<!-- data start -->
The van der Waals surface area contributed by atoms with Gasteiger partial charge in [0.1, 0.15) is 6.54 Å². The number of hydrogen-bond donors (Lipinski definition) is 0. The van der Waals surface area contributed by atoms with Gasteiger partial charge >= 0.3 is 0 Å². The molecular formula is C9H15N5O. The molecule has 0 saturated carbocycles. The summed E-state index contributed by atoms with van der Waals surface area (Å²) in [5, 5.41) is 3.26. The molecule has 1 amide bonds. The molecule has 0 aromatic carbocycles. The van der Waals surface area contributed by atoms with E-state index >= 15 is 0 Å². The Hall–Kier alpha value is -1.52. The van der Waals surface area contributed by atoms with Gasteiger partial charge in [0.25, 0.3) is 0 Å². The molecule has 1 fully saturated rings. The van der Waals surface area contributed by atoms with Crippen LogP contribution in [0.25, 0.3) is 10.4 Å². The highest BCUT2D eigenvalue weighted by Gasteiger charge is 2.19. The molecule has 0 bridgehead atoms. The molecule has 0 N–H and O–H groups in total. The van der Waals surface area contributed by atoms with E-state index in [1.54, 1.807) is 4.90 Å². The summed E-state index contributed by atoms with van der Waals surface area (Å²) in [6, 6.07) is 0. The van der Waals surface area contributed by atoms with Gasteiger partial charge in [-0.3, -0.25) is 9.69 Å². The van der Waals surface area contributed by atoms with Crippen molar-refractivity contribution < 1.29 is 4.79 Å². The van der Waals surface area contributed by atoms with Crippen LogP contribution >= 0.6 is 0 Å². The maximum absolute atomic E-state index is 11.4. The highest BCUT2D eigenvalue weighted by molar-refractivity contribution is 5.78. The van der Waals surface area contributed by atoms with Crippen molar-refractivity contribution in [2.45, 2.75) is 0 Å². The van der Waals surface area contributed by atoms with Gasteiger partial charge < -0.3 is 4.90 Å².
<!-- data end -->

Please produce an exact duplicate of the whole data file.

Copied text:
The van der Waals surface area contributed by atoms with Gasteiger partial charge in [0.1, 0.15) is 6.54 Å². The number of hydrogen-bond donors (Lipinski definition) is 0. The van der Waals surface area contributed by atoms with Gasteiger partial charge >= 0.3 is 0 Å². The molecular formula is C9H15N5O. The molecule has 0 saturated carbocycles. The summed E-state index contributed by atoms with van der Waals surface area (Å²) in [5, 5.41) is 3.26. The molecule has 1 amide bonds. The molecule has 0 aromatic carbocycles. The van der Waals surface area contributed by atoms with E-state index >= 15 is 0 Å². The Hall–Kier alpha value is -1.52. The van der Waals surface area contributed by atoms with Gasteiger partial charge in [0.25, 0.3) is 0 Å². The molecule has 1 fully saturated rings. The van der Waals surface area contributed by atoms with Crippen LogP contribution in [0.25, 0.3) is 10.4 Å². The highest BCUT2D eigenvalue weighted by Gasteiger charge is 2.19. The molecule has 0 bridgehead atoms. The molecule has 0 N–H and O–H groups in total. The van der Waals surface area contributed by atoms with E-state index in [1.54, 1.807) is 4.90 Å². The summed E-state index contributed by atoms with van der Waals surface area (Å²) in [6, 6.07) is 0. The van der Waals surface area contributed by atoms with Gasteiger partial charge in [-0.3, -0.25) is 9.69 Å². The van der Waals surface area contributed by atoms with Crippen molar-refractivity contribution < 1.29 is 4.79 Å². The van der Waals surface area contributed by atoms with Crippen LogP contribution >= 0.6 is 0 Å². The maximum absolute atomic E-state index is 11.4. The highest BCUT2D eigenvalue weighted by molar-refractivity contribution is 5.78. The van der Waals surface area contributed by atoms with Crippen molar-refractivity contribution in [2.45, 2.75) is 0 Å². The van der Waals surface area contributed by atoms with Gasteiger partial charge < -0.3 is 4.90 Å².